Big Bucks for Bad Bugs
Salisbury, England June 02, 2008 - The use of electrical impulses to stimulate weak or paralyzed muscles, called Functional Electrical Stimulation (FES), is often used to help stroke or multiple sclerosis patients to walk. In a pilot study published in Neuromodulation, Geraldine E. Mann of Salisbury Healthcare NHS Foundation Trust in England presents evidence that FES may also provide major benefits to people with Parkinson's disease.
Piscataway, N.J. June 2, 2008 A major review in Clinical Psychology: Science and Practice reveals that research indicates people who are obese may be more likely to become depressed, and people who are depressed may be more likely to become obese.
To understand the potential links between obesity and depression, researchers led by Sarah M. Markowitz, M.S., examined the correlational data that suggest a connection between the conditions and found evidence for causal pathways from obesity to depression and depression to obesity.
BOSTON, Mass. (June 2, 2008) In the first controlled follow-up study ever to examine the long-term health effects of foster care programs, researchers from Harvard Medical School showed that the extremely high rates of mental and physical disorders typically found among adult alumni of public foster care programs were significantly reduced among alumni of a private foster care program staffed by highly trained social workers with low caseloads and good access to quality services.
Exposure-based therapy, in which recent trauma survivors are instructed to relive the troubling event, may be effective in preventing the progression from acute stress disorder to post-traumatic stress disorder, according to a report in the June issue of Archives of General Psychiatry, one of the JAMA/Archives journals.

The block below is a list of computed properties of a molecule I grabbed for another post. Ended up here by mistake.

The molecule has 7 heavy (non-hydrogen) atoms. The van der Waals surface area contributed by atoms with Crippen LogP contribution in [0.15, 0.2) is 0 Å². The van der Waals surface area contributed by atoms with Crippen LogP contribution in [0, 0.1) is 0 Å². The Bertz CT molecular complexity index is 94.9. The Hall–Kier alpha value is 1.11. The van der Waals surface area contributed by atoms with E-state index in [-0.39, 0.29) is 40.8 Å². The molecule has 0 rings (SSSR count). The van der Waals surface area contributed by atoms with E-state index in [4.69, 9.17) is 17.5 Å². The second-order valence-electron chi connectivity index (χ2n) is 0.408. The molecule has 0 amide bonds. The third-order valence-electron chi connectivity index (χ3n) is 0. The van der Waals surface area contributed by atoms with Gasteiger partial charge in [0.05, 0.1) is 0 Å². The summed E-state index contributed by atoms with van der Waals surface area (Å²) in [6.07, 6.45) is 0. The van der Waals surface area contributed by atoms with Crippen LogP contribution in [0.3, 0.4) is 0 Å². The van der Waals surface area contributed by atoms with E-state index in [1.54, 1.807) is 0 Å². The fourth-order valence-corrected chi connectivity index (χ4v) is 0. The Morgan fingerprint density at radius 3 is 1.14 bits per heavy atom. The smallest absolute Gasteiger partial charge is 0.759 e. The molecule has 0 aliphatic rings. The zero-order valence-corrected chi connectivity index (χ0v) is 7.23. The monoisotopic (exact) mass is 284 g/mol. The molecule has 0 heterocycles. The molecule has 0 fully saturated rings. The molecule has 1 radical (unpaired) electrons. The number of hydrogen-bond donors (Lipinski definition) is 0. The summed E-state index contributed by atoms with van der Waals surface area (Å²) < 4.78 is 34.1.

Adults who were placed in a private, enhanced foster care program as teenagers appear to have significantly fewer mental disorders, ulcers and cardiometabolic problems (diabetes, hypertension or heart disease) but more respiratory disorders than those who were placed in public programs, according to a report in the June issue of Archives of General Psychiatry, one of the JAMA/Archives journals.
Long-term, heavy cannabis use may be associated with structural abnormalities in areas of the brain known as the hippocampus and amygdala, according to a report in the June issue of Archives of General Psychiatry, one of the JAMA/Archives journals.
Kicking the habit may soon become easier for the nations 45 million smokers. For the first time, researchers have identified patterns of genes that appear to influence how well individuals respond to specific smoking cessation treatments.
Irvine, Calif., June 2, 2008 — Talking it out has long been considered essential to recovering from a trauma. But new research shows that expressing one's thoughts and feelings after a traumatic event is not necessary for long-term emotional and physical health, a finding that could change the way institutions devote money and resources to mental health services following collective traumas.